Overall, while these theoretical possibilities offer exciting prospects for faster-than-light travel, they are still in the realm of science fiction. The challenges associated with these concepts are significant and will require significant advancements in technology and understanding of the universe to overcome.

Related Posts

How Many Types of Natural Disasters

How Many Types of Natural Disasters Exist?


Pluton: A Dwarf Planet Beyond Neptune

Common Myths and Misconceptions

Common Myths and Misconceptions: Debunking False Beliefs

Is There a Parallel Universe

Is There a Parallel Universe? Exploring the Possibility of Multiple Realities

Terms and Conditions

A ship with a ring around it and stars stretched to lines around it.

Warp drives: Physicists give chances of faster-than -light space travel a boost

mind can travel faster than light

Associate Professor of Physics, Oklahoma State University

Disclosure statement

Mario Borunda does not work for, consult, own shares in or receive funding from any company or organisation that would benefit from this article, and has disclosed no relevant affiliations beyond their academic appointment.

Oklahoma State University provides funding as a member of The Conversation US.

View all partners

The closest star to Earth is Proxima Centauri. It is about 4.25 light-years away, or about 25 trillion miles (40 trillion km). The fastest ever spacecraft, the now- in-space Parker Solar Probe will reach a top speed of 450,000 mph. It would take just 20 seconds to go from Los Angeles to New York City at that speed, but it would take the solar probe about 6,633 years to reach Earth’s nearest neighboring solar system.

If humanity ever wants to travel easily between stars, people will need to go faster than light. But so far, faster-than-light travel is possible only in science fiction.

In Issac Asimov’s Foundation series , humanity can travel from planet to planet, star to star or across the universe using jump drives. As a kid, I read as many of those stories as I could get my hands on. I am now a theoretical physicist and study nanotechnology, but I am still fascinated by the ways humanity could one day travel in space.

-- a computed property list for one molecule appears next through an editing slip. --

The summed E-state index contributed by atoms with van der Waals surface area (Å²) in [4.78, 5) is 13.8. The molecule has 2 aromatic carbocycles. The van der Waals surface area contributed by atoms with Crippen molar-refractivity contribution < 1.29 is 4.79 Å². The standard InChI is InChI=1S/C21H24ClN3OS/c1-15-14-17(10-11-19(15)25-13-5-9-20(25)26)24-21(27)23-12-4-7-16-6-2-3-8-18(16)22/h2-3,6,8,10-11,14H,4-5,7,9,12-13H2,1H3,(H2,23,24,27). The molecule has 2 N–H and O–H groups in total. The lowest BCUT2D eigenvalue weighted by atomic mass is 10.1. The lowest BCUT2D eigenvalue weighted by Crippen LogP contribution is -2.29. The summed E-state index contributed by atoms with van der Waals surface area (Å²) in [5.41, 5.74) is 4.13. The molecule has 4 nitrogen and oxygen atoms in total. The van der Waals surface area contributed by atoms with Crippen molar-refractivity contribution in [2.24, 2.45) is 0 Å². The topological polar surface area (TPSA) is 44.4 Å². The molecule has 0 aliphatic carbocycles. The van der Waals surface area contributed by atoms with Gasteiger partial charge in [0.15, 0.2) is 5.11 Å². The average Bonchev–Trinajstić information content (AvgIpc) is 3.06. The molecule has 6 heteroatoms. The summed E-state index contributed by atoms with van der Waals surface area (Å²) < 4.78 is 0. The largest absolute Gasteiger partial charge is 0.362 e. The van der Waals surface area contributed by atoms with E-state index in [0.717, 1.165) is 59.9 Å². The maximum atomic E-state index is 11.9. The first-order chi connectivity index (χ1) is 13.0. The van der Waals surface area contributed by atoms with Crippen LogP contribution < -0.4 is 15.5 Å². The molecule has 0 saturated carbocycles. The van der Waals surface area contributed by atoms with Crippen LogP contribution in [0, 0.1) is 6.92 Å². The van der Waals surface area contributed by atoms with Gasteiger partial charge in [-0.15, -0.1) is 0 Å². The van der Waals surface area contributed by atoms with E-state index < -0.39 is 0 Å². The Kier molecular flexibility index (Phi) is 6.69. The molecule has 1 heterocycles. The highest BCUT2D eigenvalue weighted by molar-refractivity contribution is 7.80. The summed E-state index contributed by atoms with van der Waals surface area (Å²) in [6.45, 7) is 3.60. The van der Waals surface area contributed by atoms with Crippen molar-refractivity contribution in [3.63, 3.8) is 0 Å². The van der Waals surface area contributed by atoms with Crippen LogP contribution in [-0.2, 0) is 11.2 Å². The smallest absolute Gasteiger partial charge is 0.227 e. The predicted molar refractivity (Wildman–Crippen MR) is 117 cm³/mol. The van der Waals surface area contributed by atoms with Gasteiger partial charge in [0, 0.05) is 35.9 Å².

Some characters – like the astronauts in the movies “Interstellar” and “Thor” – use wormholes to travel between solar systems in seconds. Another approach – familiar to “Star Trek” fans – is warp drive technology. Warp drives are theoretically possible if still far-fetched technology. Two recent papers made headlines in March when researchers claimed to have overcome one of the many challenges that stand between the theory of warp drives and reality.

But how do these theoretical warp drives really work? And will humans be making the jump to warp speed anytime soon?

A circle on a flat blue plane with the surface dipping down in front and rising up behind.

Compression and expansion

Physicists’ current understanding of spacetime comes from Albert Einstein’s theory of General Relativity . General Relativity states that space and time are fused and that nothing can travel faster than the speed of light. General relativity also describes how mass and energy warp spacetime – hefty objects like stars and black holes curve spacetime around them. This curvature is what you feel as gravity and why many spacefaring heroes worry about “getting stuck in” or “falling into” a gravity well. Early science fiction writers John Campbell and Asimov saw this warping as a way to skirt the speed limit.

What if a starship could compress space in front of it while expanding spacetime behind it? “Star Trek” took this idea and named it the warp drive.

In 1994, Miguel Alcubierre, a Mexican theoretical physicist, showed that compressing spacetime in front of the spaceship while expanding it behind was mathematically possible within the laws of General Relativity . So, what does that mean? Imagine the distance between two points is 10 meters (33 feet). If you are standing at point A and can travel one meter per second, it would take 10 seconds to get to point B. However, let’s say you could somehow compress the space between you and point B so that the interval is now just one meter. Then, moving through spacetime at your maximum speed of one meter per second, you would be able to reach point B in about one second. In theory, this approach does not contradict the laws of relativity since you are not moving faster than light in the space around you. Alcubierre showed that the warp drive from “Star Trek” was in fact theoretically possible.

Proxima Centauri here we come, right? Unfortunately, Alcubierre’s method of compressing spacetime had one problem: it requires negative energy or negative mass.

A 2–dimensional diagram showing how matter warps spacetime

A negative energy problem

Alcubierre’s warp drive would work by creating a bubble of flat spacetime around the spaceship and curving spacetime around that bubble to reduce distances. The warp drive would require either negative mass – a theorized type of matter – or a ring of negative energy density to work. Physicists have never observed negative mass, so that leaves negative energy as the only option.

To create negative energy, a warp drive would use a huge amount of mass to create an imbalance between particles and antiparticles. For example, if an electron and an antielectron appear near the warp drive, one of the particles would get trapped by the mass and this results in an imbalance. This imbalance results in negative energy density. Alcubierre’s warp drive would use this negative energy to create the spacetime bubble.